Thus far the logic out of which mathematics has developed has been First-order Predicate Calculus with Identity, that is the logic of the sentential functors, ¬, →, ∧, ∨, etc., together with identity and the existential and universal quotifiers restricted to quotify- ing only over individuals, and not anything else, such as qualities or quotities themselves. Some philosophers—among them Quine— have held that this, First-order Logic, as it is often called, con- stitutes the whole of logic. But that is a (...)
     
    Export citation  
     
    Bookmark  
  49.  41
    Towards a Theory of Taxation*: J. R. LUCAS.J. R. Lucas - 1984 - Social Philosophy and Policy 2 (1):161-173.
    “Towards a Theory of Taxation” is a proper theme for an Englishman to take when giving a paper in America. After all it was from the absence of such a theory that the United States derived its existence. The Colonists felt strongly that there should be no taxation without representation, and George III was unable to explain to them convincingly why they should contribute to the cost of their defense. Since that time, understanding has not advanced much. In Britain we (...)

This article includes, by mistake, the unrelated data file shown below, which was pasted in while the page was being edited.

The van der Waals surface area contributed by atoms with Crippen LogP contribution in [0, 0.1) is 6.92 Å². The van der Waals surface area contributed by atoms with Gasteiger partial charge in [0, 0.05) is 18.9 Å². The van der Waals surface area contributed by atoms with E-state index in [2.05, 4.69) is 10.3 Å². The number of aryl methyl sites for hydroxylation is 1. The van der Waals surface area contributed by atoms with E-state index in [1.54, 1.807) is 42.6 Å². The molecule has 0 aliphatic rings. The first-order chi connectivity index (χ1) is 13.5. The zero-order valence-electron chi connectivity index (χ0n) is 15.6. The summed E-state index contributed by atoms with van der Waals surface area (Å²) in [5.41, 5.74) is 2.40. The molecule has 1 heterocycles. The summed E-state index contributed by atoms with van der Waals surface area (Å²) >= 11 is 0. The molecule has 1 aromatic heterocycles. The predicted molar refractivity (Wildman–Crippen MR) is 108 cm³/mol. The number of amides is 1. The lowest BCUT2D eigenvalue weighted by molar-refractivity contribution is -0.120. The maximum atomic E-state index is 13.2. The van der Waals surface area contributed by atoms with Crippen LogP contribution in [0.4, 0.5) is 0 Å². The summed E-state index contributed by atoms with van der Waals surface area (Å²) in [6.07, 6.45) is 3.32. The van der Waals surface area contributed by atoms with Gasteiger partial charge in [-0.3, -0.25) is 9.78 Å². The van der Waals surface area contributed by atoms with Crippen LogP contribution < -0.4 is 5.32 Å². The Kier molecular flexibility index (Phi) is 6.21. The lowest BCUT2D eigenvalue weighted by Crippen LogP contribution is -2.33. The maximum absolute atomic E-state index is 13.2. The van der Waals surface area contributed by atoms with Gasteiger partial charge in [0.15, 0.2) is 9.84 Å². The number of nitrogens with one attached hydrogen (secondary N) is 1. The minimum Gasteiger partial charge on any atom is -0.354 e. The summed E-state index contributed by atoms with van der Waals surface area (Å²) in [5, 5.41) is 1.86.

Direct download (5 more)  
     
    Export citation  
     
    Bookmark  
  50. The Ontological Argument.J. R. Lucas - manuscript
    The ontological argument has run for a long time, regularly refuted, regularly re-appearing in a new form. Something can be learnt from its longevity. Its proponents must be on to something, or it would not have survived its many refutations. But equally, it must have been much misformulated, or it would not have seemed evidently fallacious to its many critics. Perhaps it does express a deep philosophical intimation. Certainly it has been taken to prove more than it really can establish. (...)
     
    Export citation  
     
    Bookmark   1 citation  
1 — 50 / 135